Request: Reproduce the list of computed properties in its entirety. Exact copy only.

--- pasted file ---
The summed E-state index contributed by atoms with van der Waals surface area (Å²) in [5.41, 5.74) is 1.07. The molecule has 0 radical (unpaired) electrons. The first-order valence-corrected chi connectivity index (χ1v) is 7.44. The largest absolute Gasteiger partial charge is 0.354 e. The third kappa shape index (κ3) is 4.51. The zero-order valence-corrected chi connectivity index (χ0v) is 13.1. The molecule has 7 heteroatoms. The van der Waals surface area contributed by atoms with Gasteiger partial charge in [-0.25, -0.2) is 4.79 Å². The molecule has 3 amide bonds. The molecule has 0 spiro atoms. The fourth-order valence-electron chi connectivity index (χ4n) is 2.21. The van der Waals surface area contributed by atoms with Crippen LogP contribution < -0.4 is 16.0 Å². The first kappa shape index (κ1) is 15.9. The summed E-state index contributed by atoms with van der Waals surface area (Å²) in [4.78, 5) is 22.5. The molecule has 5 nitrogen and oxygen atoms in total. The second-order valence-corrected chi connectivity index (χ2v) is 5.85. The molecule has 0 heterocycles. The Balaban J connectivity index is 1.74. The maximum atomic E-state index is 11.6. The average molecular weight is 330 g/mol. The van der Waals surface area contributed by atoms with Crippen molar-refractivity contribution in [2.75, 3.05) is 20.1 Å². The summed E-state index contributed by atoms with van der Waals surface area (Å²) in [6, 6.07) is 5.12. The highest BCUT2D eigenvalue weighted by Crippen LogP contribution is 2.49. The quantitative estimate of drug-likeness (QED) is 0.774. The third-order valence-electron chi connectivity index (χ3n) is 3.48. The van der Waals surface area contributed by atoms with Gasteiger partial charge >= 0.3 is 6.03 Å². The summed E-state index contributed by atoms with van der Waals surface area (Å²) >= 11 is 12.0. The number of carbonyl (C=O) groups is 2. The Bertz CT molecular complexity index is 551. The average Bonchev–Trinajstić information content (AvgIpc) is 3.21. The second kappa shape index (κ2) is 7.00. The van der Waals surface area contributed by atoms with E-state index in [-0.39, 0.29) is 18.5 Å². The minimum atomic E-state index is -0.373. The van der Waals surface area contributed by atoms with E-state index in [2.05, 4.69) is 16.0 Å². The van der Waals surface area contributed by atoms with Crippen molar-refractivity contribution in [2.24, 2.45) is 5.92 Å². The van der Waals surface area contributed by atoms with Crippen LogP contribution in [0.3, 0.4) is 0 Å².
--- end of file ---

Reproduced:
The summed E-state index contributed by atoms with van der Waals surface area (Å²) in [5.41, 5.74) is 1.07. The molecule has 0 radical (unpaired) electrons. The first-order valence-corrected chi connectivity index (χ1v) is 7.44. The largest absolute Gasteiger partial charge is 0.354 e. The third kappa shape index (κ3) is 4.51. The zero-order valence-corrected chi connectivity index (χ0v) is 13.1. The molecule has 7 heteroatoms. The van der Waals surface area contributed by atoms with Gasteiger partial charge in [-0.25, -0.2) is 4.79 Å². The molecule has 3 amide bonds. The molecule has 0 spiro atoms. The fourth-order valence-electron chi connectivity index (χ4n) is 2.21. The van der Waals surface area contributed by atoms with Crippen LogP contribution < -0.4 is 16.0 Å². The first kappa shape index (κ1) is 15.9. The summed E-state index contributed by atoms with van der Waals surface area (Å²) in [4.78, 5) is 22.5. The molecule has 5 nitrogen and oxygen atoms in total. The second-order valence-corrected chi connectivity index (χ2v) is 5.85. The molecule has 0 heterocycles. The Balaban J connectivity index is 1.74. The maximum atomic E-state index is 11.6. The average molecular weight is 330 g/mol. The van der Waals surface area contributed by atoms with Crippen molar-refractivity contribution in [2.75, 3.05) is 20.1 Å². The summed E-state index contributed by atoms with van der Waals surface area (Å²) in [6, 6.07) is 5.12. The highest BCUT2D eigenvalue weighted by Crippen LogP contribution is 2.49. The quantitative estimate of drug-likeness (QED) is 0.774. The third-order valence-electron chi connectivity index (χ3n) is 3.48. The van der Waals surface area contributed by atoms with Gasteiger partial charge >= 0.3 is 6.03 Å². The summed E-state index contributed by atoms with van der Waals surface area (Å²) >= 11 is 12.0. The number of carbonyl (C=O) groups is 2. The Bertz CT molecular complexity index is 551. The average Bonchev–Trinajstić information content (AvgIpc) is 3.21. The second kappa shape index (κ2) is 7.00. The van der Waals surface area contributed by atoms with E-state index in [-0.39, 0.29) is 18.5 Å². The minimum atomic E-state index is -0.373. The van der Waals surface area contributed by atoms with E-state index in [2.05, 4.69) is 16.0 Å². The van der Waals surface area contributed by atoms with Crippen molar-refractivity contribution in [2.24, 2.45) is 5.92 Å². The van der Waals surface area contributed by atoms with Crippen LogP contribution in [0.3, 0.4) is 0 Å².